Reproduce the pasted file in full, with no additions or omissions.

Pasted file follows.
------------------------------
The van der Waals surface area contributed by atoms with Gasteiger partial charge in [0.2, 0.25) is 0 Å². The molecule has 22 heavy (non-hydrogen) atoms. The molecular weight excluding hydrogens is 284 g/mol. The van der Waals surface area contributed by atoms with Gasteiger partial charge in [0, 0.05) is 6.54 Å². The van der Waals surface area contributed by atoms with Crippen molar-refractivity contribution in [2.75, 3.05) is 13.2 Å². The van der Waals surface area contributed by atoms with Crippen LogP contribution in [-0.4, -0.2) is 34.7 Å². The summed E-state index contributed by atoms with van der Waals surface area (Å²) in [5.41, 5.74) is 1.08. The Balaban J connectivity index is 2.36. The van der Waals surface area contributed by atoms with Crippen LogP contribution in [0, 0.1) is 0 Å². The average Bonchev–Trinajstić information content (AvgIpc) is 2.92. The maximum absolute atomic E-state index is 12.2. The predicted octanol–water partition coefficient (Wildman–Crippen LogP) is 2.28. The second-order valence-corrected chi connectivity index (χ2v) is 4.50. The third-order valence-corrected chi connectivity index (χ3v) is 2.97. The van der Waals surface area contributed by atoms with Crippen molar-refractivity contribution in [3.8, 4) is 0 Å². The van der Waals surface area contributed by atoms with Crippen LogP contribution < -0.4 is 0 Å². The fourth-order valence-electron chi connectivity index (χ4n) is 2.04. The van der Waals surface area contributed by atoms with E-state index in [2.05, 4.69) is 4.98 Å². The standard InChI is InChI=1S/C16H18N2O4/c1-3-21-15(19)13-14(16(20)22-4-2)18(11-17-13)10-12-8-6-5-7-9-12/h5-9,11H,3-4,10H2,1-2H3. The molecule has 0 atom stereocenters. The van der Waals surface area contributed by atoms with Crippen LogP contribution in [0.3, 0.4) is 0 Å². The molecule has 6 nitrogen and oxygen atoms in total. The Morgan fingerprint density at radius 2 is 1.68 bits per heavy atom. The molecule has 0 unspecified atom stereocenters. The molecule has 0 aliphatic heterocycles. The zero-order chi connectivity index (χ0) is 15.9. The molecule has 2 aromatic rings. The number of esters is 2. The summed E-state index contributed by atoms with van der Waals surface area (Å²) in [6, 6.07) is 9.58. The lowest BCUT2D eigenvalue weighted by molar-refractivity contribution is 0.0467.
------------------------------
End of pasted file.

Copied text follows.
The van der Waals surface area contributed by atoms with Gasteiger partial charge in [0.2, 0.25) is 0 Å². The molecule has 22 heavy (non-hydrogen) atoms. The molecular weight excluding hydrogens is 284 g/mol. The van der Waals surface area contributed by atoms with Gasteiger partial charge in [0, 0.05) is 6.54 Å². The van der Waals surface area contributed by atoms with Crippen molar-refractivity contribution in [2.75, 3.05) is 13.2 Å². The van der Waals surface area contributed by atoms with Crippen LogP contribution in [-0.4, -0.2) is 34.7 Å². The summed E-state index contributed by atoms with van der Waals surface area (Å²) in [5.41, 5.74) is 1.08. The Balaban J connectivity index is 2.36. The van der Waals surface area contributed by atoms with Crippen LogP contribution in [0, 0.1) is 0 Å². The average Bonchev–Trinajstić information content (AvgIpc) is 2.92. The maximum absolute atomic E-state index is 12.2. The predicted octanol–water partition coefficient (Wildman–Crippen LogP) is 2.28. The second-order valence-corrected chi connectivity index (χ2v) is 4.50. The third-order valence-corrected chi connectivity index (χ3v) is 2.97. The van der Waals surface area contributed by atoms with Crippen molar-refractivity contribution in [3.8, 4) is 0 Å². The van der Waals surface area contributed by atoms with Crippen LogP contribution < -0.4 is 0 Å². The fourth-order valence-electron chi connectivity index (χ4n) is 2.04. The van der Waals surface area contributed by atoms with E-state index in [2.05, 4.69) is 4.98 Å². The standard InChI is InChI=1S/C16H18N2O4/c1-3-21-15(19)13-14(16(20)22-4-2)18(11-17-13)10-12-8-6-5-7-9-12/h5-9,11H,3-4,10H2,1-2H3. The molecule has 0 atom stereocenters. The van der Waals surface area contributed by atoms with Crippen LogP contribution in [0.3, 0.4) is 0 Å². The molecule has 6 nitrogen and oxygen atoms in total. The Morgan fingerprint density at radius 2 is 1.68 bits per heavy atom. The molecule has 0 unspecified atom stereocenters. The molecule has 0 aliphatic heterocycles. The zero-order chi connectivity index (χ0) is 15.9. The molecule has 2 aromatic rings. The number of esters is 2. The summed E-state index contributed by atoms with van der Waals surface area (Å²) in [6, 6.07) is 9.58. The lowest BCUT2D eigenvalue weighted by molar-refractivity contribution is 0.0467.